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Church Of The
Swimming Elephant


Unix E-Mail Quick Reference
About Unix E-Mail
When you login to your system you may see a message such as "You have 
mail". This means that someone has sent electronic mail to you. Unix 
stores mail messages deep in its file system (often in /usr/spool/mail) 
for a recipient until that person logs in and reads them.
Unix systems offer many mail handling programs; this document describes 
the most common program, mailx. Note that all commands discussed here 
require you to press Enter to perform them.
Sending mail
To send mail, supply the addresses of the persons you want to receive the 
mail message:
	$ mailx auser
The first address above is a person on the same computer as yours; the 
second denotes a person on the Internet ("thatuser" is his username, and 
"" is his Internet computer domain name). If you want to keep 
a copy of the message, add your username to the list of recipients. Here 
is a sample mailx session:
	$ mailx auser myusername
	Subject: Budget status
	Whenever it is convenient, I need to know the
	status of the latest budget revisions. Thanks!
While typing the message, remember to press Enter after every line. Type 
"^d" (press and hold Ctrl, then press d) to end message input and send 
it; you are then returned to the shell. If you decide not to send a 
message while entering it, type "~q" at the start of a message line (the 
message is placed in a file called dead.letter in your account).
Reading mail
When you see the message "You have mail", type mailx to read it. Mailx 
displays a list of the items it has for you to read, whether each message 
is new (N) or unread (U), a message number, the sender, when it was sent, 
and the subject of the message. The current message is marked with ">". 
You read a message by entering its number at the mailx command prompt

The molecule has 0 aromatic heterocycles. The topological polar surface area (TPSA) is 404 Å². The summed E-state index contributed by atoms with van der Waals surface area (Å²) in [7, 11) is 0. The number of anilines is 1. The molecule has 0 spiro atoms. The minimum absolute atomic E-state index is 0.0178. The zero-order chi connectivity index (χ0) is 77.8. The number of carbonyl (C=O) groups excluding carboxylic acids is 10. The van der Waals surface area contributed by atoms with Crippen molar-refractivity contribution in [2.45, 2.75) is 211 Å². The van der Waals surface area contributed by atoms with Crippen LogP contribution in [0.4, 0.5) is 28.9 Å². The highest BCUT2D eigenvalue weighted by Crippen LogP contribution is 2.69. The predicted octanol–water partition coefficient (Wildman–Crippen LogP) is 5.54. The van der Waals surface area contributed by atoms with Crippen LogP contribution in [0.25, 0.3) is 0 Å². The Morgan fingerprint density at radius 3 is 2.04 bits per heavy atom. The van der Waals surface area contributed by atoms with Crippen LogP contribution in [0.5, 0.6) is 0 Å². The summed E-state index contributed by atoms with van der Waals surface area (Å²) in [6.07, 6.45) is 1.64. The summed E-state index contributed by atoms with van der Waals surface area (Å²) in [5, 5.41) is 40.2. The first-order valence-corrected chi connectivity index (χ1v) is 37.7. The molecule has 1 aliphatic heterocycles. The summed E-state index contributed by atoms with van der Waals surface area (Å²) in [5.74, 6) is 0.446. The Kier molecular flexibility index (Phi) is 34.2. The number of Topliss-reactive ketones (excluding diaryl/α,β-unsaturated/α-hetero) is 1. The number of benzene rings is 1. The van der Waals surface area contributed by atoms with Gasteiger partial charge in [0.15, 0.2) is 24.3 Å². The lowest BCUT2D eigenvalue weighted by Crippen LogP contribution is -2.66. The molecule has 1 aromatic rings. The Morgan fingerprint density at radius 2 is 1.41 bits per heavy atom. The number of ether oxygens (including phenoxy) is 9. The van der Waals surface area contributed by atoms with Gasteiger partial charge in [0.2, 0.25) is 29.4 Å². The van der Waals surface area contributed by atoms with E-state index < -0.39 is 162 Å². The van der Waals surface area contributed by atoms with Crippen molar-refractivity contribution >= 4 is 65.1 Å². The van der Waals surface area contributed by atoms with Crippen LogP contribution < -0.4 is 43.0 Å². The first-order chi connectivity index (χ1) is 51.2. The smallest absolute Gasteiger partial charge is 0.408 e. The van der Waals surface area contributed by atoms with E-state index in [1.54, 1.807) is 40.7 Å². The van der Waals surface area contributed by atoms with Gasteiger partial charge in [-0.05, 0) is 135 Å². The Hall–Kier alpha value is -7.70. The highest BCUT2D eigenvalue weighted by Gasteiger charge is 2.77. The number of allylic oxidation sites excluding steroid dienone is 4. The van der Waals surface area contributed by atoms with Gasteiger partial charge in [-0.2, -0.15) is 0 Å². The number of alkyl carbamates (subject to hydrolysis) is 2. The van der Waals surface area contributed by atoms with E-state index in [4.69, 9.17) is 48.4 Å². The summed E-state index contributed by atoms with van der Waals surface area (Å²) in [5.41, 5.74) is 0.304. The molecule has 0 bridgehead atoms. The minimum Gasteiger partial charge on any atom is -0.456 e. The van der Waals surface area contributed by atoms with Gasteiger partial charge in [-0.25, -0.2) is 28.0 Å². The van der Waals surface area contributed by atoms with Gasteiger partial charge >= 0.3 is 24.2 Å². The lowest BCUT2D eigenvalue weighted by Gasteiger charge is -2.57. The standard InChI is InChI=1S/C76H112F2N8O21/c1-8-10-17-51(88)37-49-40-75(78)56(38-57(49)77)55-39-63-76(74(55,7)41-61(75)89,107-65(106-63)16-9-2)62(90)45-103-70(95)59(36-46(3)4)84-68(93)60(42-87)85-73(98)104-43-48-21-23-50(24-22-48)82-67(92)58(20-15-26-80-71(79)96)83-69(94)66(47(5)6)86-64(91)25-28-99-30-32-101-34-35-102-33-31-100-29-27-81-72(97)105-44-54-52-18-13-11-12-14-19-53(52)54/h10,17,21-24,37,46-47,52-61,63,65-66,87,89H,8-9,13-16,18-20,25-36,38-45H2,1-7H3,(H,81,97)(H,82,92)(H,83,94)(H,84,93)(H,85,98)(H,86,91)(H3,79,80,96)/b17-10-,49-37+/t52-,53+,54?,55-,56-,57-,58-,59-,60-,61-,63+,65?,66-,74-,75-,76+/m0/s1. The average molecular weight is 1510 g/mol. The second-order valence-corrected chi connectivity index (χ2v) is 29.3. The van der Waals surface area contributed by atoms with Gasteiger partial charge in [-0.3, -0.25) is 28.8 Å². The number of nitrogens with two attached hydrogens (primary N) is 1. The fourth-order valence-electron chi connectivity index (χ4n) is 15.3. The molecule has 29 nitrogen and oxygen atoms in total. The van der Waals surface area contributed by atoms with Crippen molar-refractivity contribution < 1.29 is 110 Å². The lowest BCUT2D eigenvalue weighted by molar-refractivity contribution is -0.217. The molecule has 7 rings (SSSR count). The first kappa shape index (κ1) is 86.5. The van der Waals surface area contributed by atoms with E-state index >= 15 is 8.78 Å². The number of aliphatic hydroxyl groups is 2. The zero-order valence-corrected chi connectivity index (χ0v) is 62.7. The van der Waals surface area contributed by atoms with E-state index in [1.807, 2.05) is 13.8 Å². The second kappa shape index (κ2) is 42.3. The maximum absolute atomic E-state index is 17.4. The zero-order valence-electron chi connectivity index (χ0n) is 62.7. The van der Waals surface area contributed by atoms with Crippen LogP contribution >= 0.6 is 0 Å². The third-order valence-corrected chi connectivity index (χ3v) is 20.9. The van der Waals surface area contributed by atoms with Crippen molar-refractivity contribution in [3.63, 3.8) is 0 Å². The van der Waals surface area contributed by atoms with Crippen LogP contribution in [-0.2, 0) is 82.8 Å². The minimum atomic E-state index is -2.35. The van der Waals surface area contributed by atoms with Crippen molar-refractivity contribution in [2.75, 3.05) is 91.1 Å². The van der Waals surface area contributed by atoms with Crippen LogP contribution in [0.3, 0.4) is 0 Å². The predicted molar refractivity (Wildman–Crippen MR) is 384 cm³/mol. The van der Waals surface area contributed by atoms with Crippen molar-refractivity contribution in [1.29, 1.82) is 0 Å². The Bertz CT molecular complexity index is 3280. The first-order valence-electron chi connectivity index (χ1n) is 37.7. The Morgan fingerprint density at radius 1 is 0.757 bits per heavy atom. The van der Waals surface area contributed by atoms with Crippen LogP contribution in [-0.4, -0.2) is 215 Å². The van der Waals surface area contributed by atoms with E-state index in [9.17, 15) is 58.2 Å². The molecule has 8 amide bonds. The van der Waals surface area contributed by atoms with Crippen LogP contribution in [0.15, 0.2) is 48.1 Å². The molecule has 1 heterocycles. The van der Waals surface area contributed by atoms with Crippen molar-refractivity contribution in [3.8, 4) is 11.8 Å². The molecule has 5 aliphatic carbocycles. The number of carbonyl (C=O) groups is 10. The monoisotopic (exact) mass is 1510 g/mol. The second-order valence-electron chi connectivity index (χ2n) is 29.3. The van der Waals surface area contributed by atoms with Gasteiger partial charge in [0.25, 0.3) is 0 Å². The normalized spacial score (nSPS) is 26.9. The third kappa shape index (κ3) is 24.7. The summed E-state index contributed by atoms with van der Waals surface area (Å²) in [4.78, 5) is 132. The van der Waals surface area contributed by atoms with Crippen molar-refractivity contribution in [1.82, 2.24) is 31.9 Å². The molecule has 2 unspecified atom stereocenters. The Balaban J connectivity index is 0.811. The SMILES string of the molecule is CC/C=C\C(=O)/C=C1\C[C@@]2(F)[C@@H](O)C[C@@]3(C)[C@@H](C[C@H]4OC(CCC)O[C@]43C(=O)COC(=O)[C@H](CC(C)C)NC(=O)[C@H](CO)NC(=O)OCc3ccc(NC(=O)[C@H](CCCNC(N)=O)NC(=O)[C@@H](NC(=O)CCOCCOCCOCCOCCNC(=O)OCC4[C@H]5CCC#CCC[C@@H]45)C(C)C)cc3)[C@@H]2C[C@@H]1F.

(?); delete a message by typing "d" at the mail prompt after reading it. 
Undeleted messages are appended to the file mbox in your account after 
you read them. To exit mail reading, type "q" at the mailx prompt.
What follows is a sample mail reading session:
	$ mailx
	Mail version 4.0 Tues Nov 15 1994 Type ? for help.
	"/usr/spool/mail/myusername": 2 messages 1 new
	>U 1 auser          Mon Nov 14 10:05 19/11 Meeting
	 N 2    Mon Nov 14 11:10 14/22 Hiya!
	? 2
	Message: 2
	Date: Mon, 14 Nov 1994 11:10 EST
	From: (John Smith)
	Subject: Hiya!
	Just thought I'd try my new e-mail account!
	? d
	? q
Other mail reading commands include n (display the next message), p 
(redisplay the current message), r (reply to the sender of the current 
message), R (reply to the sender and all other recipients), h (display a 
summary of the messages) and x (exit mail without deleting any messages).
Help facilities
Help while sending mail is available by typing "~?" and at the start of a 
message line. To redisplay your message type "~p" at the start of a line. 
Help while reading mail is available by typing "?" at the mail reading 
prompt (?).
Online tutorials
Online tutorials may exist on your Unix system; Sun workstations offer 
info pages. See your local system administrator or local documentation 
for further information.
Related topics
See other Unix Quick Reference documents for other topics.


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